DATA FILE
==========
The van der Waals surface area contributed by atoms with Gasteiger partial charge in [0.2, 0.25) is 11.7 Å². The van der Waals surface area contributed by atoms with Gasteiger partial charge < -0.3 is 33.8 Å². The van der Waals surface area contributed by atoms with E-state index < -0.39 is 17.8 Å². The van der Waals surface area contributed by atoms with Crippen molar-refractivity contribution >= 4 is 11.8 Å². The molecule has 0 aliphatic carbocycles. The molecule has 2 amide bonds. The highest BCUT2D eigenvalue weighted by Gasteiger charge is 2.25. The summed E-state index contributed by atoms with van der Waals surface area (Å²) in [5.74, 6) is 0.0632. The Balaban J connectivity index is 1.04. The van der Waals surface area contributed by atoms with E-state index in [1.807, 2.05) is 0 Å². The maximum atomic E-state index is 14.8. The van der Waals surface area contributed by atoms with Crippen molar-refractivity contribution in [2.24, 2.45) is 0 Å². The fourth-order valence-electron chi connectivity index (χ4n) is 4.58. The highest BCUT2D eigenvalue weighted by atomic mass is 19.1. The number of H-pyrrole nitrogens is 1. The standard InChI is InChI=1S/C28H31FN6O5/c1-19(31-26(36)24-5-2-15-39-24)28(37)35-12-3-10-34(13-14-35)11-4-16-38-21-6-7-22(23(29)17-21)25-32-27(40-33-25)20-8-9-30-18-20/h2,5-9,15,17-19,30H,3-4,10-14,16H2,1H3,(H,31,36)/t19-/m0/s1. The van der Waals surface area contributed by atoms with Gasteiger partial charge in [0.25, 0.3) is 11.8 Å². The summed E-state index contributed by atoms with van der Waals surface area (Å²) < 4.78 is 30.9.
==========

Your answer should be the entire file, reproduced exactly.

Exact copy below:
The van der Waals surface area contributed by atoms with Gasteiger partial charge in [0.2, 0.25) is 11.7 Å². The van der Waals surface area contributed by atoms with Gasteiger partial charge < -0.3 is 33.8 Å². The van der Waals surface area contributed by atoms with E-state index < -0.39 is 17.8 Å². The van der Waals surface area contributed by atoms with Crippen molar-refractivity contribution >= 4 is 11.8 Å². The molecule has 0 aliphatic carbocycles. The molecule has 2 amide bonds. The highest BCUT2D eigenvalue weighted by Gasteiger charge is 2.25. The summed E-state index contributed by atoms with van der Waals surface area (Å²) in [5.74, 6) is 0.0632. The Balaban J connectivity index is 1.04. The van der Waals surface area contributed by atoms with E-state index in [1.807, 2.05) is 0 Å². The maximum atomic E-state index is 14.8. The van der Waals surface area contributed by atoms with Crippen molar-refractivity contribution in [2.24, 2.45) is 0 Å². The fourth-order valence-electron chi connectivity index (χ4n) is 4.58. The highest BCUT2D eigenvalue weighted by atomic mass is 19.1. The number of H-pyrrole nitrogens is 1. The standard InChI is InChI=1S/C28H31FN6O5/c1-19(31-26(36)24-5-2-15-39-24)28(37)35-12-3-10-34(13-14-35)11-4-16-38-21-6-7-22(23(29)17-21)25-32-27(40-33-25)20-8-9-30-18-20/h2,5-9,15,17-19,30H,3-4,10-14,16H2,1H3,(H,31,36)/t19-/m0/s1. The van der Waals surface area contributed by atoms with Gasteiger partial charge in [0.25, 0.3) is 11.8 Å². The summed E-state index contributed by atoms with van der Waals surface area (Å²) < 4.78 is 30.9.